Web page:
In his article for The Tablet, “Is transphobia a sin?,” author Clifford Longley offers a Catholic defense of transgender identity that brings modern scientific understandings of gender and sex and lived experience into conversation with natural law theory. Longley argues for the inherent dignity of trans people, yet he does not unequivocally condemn transphobia as a sin, preferring to see people on a spectrum rather than in two distinct camps.
I would begin with a word of caution. While I believe the author is well-intentioned in his attempt at allyship, many phrases employed are outdated, mildly insensitive, or not the preferred language of the trans community. These phrases may be harmful for some to read. I also disagree with his conclusions and think his argument could benefit from more careful argumentation and citation, as some claims are broad or vague and others are simply wrong, such as when he insinuates that there are more trans women than men.
Longley begins by stating that the Catholic natural law argument against the morality of transgender identity comes from the premise that gender and sex are aligned in the complementary images of man and woman. Yet, he argues: “natural [l]aw can still help us, but only if we look at the whole picture.”
Longley is critical and skeptical of gender theory and the social construction of gender. He believes that it is unfair to see people’s habituated transphobia as something that contributes to a sinful nature, which he feels is connected to “cancel culture.” He also cautions against unfair assumptions that because a person is transphobic, they also carry other phobias or -isms. I find these claims to be unsubstantiated and problematic.
Longley does acknowledge that “attempts to deny [transgender identity] can be dangerous to that person’s wellbeing. Their mental health is at risk… But if this belief can be accommodated and accepted, their mental health recovers, and their desire to live a useful life returns… Can we deny that that is what God wanted[?]”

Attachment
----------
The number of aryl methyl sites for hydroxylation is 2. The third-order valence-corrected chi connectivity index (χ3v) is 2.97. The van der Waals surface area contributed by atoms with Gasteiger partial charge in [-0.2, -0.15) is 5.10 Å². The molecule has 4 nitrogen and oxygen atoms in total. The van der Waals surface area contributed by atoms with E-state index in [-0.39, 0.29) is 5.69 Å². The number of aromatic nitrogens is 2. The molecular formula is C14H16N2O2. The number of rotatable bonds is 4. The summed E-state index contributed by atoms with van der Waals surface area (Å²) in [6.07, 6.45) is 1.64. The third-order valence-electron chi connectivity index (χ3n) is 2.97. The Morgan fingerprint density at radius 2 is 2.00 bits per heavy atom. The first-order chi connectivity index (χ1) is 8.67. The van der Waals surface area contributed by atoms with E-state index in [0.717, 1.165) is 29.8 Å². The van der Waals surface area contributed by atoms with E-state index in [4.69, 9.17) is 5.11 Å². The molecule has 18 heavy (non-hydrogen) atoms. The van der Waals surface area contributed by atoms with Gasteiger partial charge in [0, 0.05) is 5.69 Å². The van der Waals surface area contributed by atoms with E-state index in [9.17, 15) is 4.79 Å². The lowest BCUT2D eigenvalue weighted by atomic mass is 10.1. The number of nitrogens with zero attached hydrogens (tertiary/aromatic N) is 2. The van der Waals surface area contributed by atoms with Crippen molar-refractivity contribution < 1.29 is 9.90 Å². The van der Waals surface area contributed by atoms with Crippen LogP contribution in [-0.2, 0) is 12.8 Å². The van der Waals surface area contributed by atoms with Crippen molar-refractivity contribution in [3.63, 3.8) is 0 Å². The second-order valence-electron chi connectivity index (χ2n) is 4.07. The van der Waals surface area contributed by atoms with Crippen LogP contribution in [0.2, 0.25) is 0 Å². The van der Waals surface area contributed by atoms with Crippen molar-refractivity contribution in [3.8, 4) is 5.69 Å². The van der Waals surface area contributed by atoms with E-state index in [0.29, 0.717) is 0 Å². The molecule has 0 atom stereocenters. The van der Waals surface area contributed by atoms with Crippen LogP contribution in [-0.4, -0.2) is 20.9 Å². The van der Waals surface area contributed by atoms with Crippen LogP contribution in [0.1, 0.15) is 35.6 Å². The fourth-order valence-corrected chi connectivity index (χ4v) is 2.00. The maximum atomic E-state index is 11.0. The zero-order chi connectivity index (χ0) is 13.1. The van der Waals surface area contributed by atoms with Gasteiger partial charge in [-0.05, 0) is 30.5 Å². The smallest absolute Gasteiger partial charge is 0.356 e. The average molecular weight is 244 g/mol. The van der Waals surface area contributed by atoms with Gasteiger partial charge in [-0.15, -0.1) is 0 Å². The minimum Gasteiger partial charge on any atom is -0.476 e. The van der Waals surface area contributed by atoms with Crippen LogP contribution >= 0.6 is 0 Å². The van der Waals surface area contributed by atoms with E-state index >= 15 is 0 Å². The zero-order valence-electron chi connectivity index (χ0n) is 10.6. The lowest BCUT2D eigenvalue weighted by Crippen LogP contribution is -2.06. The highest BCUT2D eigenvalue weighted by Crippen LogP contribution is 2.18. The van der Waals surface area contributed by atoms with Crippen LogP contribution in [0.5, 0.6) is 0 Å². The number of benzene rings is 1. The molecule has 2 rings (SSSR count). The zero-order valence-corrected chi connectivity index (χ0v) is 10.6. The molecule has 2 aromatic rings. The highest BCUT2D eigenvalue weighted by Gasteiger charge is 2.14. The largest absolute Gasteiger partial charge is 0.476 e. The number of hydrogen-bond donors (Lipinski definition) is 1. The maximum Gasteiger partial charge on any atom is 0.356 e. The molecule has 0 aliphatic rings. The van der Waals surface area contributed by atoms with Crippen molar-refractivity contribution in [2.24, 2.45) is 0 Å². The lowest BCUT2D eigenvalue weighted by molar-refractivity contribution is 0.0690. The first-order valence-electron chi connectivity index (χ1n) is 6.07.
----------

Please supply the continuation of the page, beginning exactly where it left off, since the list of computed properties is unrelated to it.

He sees that acceptance of trans identity can lead to human flourishing, something crucial to moral evaluation within a natural law framework. He writes fondly of trans woman Jan Morris’ personal story, emphasizing that “it is not until one confronts individual cases that one can begin to make sense” of transgender identity.
As LGBTQ people and allies, what do we do with Longley’s position? Progressive Catholics often encounter people who, while well-intentioned, do not recognize insensitivities in their positions. On one hand, Longley is potentially reaching an audience in need of conversion on queer topics in a helpful way. On the other hand, he could benefit from reading what LGBTQ Catholic scholars themselves are writing and saying about these issues.
I believe it is important for Catholics to unequivocally condemn transphobia as a sin. It is never okay to discriminate, intentionally call a person by their wrong pronouns, or ignore physical, sexual, or economic violence against trans people. Transphobia has serious consequences. For example, the 2021 Trevor Project National Survey reports that transgender and non-binary youth who reported that people in their communities respected their pronouns attempted suicide at half the rate of those youth whose pronouns were not respected.
The solution for Longley is to continue reading about the lived experiences of trans people and to incorporate social science data on the consequences of transphobia into his moral framework. Some LGBTQ and feminist Catholic scholars are interested in doing natural law retrievals similar to his attempt here. I would especially recommend the work of Craig Ford and Cristina Traina, in addition to Todd Salzman and Michael Lawler.
However, some Christian scholars are moving beyond apologetics and desiring to affirm LGBTQ dignity through other ethical methods, such as uncovering lived experience through qualitative research. This is Thelathia Nikki Young’s approach in her book on LGBTQ issues and family. Linn Tonstad has written the primary text on why LGBTQ scholarship is more compelling when it resists the frameworks that have oppressed us.
I hope to see more messy articles as Catholic scholars start to understand the gravity of the oppression experienced due to simply identifying as transgender. I also hope to see more Catholic scholars listening to and privileging the voices of their LGBTQ counterparts in the field as they do this important work. As a Eucharistic community, we are called together to the table with all of our siblings in Christ.
—Barbara Anne Kozee (she/her), New Ways Ministry, December 2, 2021